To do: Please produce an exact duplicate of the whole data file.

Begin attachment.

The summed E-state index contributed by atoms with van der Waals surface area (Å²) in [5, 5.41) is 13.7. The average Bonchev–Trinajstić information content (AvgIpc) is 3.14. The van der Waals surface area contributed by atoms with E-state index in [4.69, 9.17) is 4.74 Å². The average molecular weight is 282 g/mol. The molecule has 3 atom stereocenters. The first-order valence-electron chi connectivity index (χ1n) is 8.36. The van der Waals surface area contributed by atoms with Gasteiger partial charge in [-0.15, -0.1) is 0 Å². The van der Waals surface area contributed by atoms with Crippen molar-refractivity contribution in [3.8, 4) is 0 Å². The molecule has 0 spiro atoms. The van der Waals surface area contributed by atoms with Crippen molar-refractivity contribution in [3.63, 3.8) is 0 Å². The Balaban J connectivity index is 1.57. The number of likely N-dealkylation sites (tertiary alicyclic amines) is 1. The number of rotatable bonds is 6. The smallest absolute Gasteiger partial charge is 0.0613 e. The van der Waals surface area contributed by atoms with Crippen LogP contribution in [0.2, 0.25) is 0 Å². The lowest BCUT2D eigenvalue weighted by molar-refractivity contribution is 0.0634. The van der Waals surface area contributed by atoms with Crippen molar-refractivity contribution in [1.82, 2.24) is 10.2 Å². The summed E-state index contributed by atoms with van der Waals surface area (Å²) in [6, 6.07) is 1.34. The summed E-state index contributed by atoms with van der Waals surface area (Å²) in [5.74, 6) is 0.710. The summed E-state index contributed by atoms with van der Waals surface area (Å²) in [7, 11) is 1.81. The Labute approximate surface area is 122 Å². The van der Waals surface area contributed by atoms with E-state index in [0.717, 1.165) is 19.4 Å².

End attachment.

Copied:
The summed E-state index contributed by atoms with van der Waals surface area (Å²) in [5, 5.41) is 13.7. The average Bonchev–Trinajstić information content (AvgIpc) is 3.14. The van der Waals surface area contributed by atoms with E-state index in [4.69, 9.17) is 4.74 Å². The average molecular weight is 282 g/mol. The molecule has 3 atom stereocenters. The first-order valence-electron chi connectivity index (χ1n) is 8.36. The van der Waals surface area contributed by atoms with Gasteiger partial charge in [-0.15, -0.1) is 0 Å². The van der Waals surface area contributed by atoms with Crippen molar-refractivity contribution in [3.8, 4) is 0 Å². The molecule has 0 spiro atoms. The van der Waals surface area contributed by atoms with Crippen molar-refractivity contribution in [3.63, 3.8) is 0 Å². The Balaban J connectivity index is 1.57. The number of likely N-dealkylation sites (tertiary alicyclic amines) is 1. The number of rotatable bonds is 6. The smallest absolute Gasteiger partial charge is 0.0613 e. The van der Waals surface area contributed by atoms with Crippen LogP contribution in [0.2, 0.25) is 0 Å². The lowest BCUT2D eigenvalue weighted by molar-refractivity contribution is 0.0634. The van der Waals surface area contributed by atoms with Crippen molar-refractivity contribution in [1.82, 2.24) is 10.2 Å². The summed E-state index contributed by atoms with van der Waals surface area (Å²) in [6, 6.07) is 1.34. The summed E-state index contributed by atoms with van der Waals surface area (Å²) in [5.74, 6) is 0.710. The summed E-state index contributed by atoms with van der Waals surface area (Å²) in [7, 11) is 1.81. The Labute approximate surface area is 122 Å². The van der Waals surface area contributed by atoms with E-state index in [0.717, 1.165) is 19.4 Å².